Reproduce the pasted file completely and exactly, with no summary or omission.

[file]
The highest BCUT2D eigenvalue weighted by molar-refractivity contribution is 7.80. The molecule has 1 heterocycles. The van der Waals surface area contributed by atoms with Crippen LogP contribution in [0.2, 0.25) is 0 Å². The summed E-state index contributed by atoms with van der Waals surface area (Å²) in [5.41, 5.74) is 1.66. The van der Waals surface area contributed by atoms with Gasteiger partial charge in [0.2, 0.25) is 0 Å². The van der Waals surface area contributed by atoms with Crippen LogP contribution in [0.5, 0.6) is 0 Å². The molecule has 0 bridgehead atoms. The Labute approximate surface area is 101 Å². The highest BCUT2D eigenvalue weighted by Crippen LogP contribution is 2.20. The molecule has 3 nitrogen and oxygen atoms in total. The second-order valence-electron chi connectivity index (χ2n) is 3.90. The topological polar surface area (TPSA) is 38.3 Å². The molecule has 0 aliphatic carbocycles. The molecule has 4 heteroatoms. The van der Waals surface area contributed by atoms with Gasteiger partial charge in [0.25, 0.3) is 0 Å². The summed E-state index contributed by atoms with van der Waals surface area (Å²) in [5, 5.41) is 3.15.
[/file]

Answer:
The highest BCUT2D eigenvalue weighted by molar-refractivity contribution is 7.80. The molecule has 1 heterocycles. The van der Waals surface area contributed by atoms with Crippen LogP contribution in [0.2, 0.25) is 0 Å². The summed E-state index contributed by atoms with van der Waals surface area (Å²) in [5.41, 5.74) is 1.66. The van der Waals surface area contributed by atoms with Gasteiger partial charge in [0.2, 0.25) is 0 Å². The van der Waals surface area contributed by atoms with Crippen LogP contribution in [0.5, 0.6) is 0 Å². The molecule has 0 bridgehead atoms. The Labute approximate surface area is 101 Å². The highest BCUT2D eigenvalue weighted by Crippen LogP contribution is 2.20. The molecule has 3 nitrogen and oxygen atoms in total. The second-order valence-electron chi connectivity index (χ2n) is 3.90. The topological polar surface area (TPSA) is 38.3 Å². The molecule has 0 aliphatic carbocycles. The molecule has 4 heteroatoms. The van der Waals surface area contributed by atoms with Gasteiger partial charge in [0.25, 0.3) is 0 Å². The summed E-state index contributed by atoms with van der Waals surface area (Å²) in [5, 5.41) is 3.15.